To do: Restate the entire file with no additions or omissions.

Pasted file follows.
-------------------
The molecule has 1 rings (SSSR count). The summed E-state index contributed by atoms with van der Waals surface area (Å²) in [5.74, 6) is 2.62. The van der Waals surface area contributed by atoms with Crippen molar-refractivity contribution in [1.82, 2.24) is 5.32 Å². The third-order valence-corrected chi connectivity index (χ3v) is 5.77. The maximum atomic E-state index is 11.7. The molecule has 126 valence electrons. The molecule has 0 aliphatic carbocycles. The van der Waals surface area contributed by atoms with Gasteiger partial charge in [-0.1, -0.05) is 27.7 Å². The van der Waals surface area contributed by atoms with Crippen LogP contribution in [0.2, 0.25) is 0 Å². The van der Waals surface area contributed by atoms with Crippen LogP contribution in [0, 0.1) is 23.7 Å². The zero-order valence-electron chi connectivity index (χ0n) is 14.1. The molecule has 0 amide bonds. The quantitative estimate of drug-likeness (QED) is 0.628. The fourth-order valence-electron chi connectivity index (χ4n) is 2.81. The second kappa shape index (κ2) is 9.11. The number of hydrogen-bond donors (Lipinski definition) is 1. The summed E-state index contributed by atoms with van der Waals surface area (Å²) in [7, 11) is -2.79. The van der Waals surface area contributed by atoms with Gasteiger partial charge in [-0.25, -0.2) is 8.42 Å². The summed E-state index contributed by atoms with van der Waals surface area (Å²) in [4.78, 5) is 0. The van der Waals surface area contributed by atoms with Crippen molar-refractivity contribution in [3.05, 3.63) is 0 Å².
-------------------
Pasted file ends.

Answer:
The molecule has 1 rings (SSSR count). The summed E-state index contributed by atoms with van der Waals surface area (Å²) in [5.74, 6) is 2.62. The van der Waals surface area contributed by atoms with Crippen molar-refractivity contribution in [1.82, 2.24) is 5.32 Å². The third-order valence-corrected chi connectivity index (χ3v) is 5.77. The maximum atomic E-state index is 11.7. The molecule has 126 valence electrons. The molecule has 0 aliphatic carbocycles. The van der Waals surface area contributed by atoms with Gasteiger partial charge in [-0.1, -0.05) is 27.7 Å². The van der Waals surface area contributed by atoms with Crippen LogP contribution in [0.2, 0.25) is 0 Å². The van der Waals surface area contributed by atoms with Crippen LogP contribution in [0, 0.1) is 23.7 Å². The zero-order valence-electron chi connectivity index (χ0n) is 14.1. The molecule has 0 amide bonds. The quantitative estimate of drug-likeness (QED) is 0.628. The fourth-order valence-electron chi connectivity index (χ4n) is 2.81. The second kappa shape index (κ2) is 9.11. The number of hydrogen-bond donors (Lipinski definition) is 1. The summed E-state index contributed by atoms with van der Waals surface area (Å²) in [7, 11) is -2.79. The van der Waals surface area contributed by atoms with Gasteiger partial charge in [-0.25, -0.2) is 8.42 Å². The summed E-state index contributed by atoms with van der Waals surface area (Å²) in [4.78, 5) is 0. The van der Waals surface area contributed by atoms with Crippen molar-refractivity contribution in [3.05, 3.63) is 0 Å².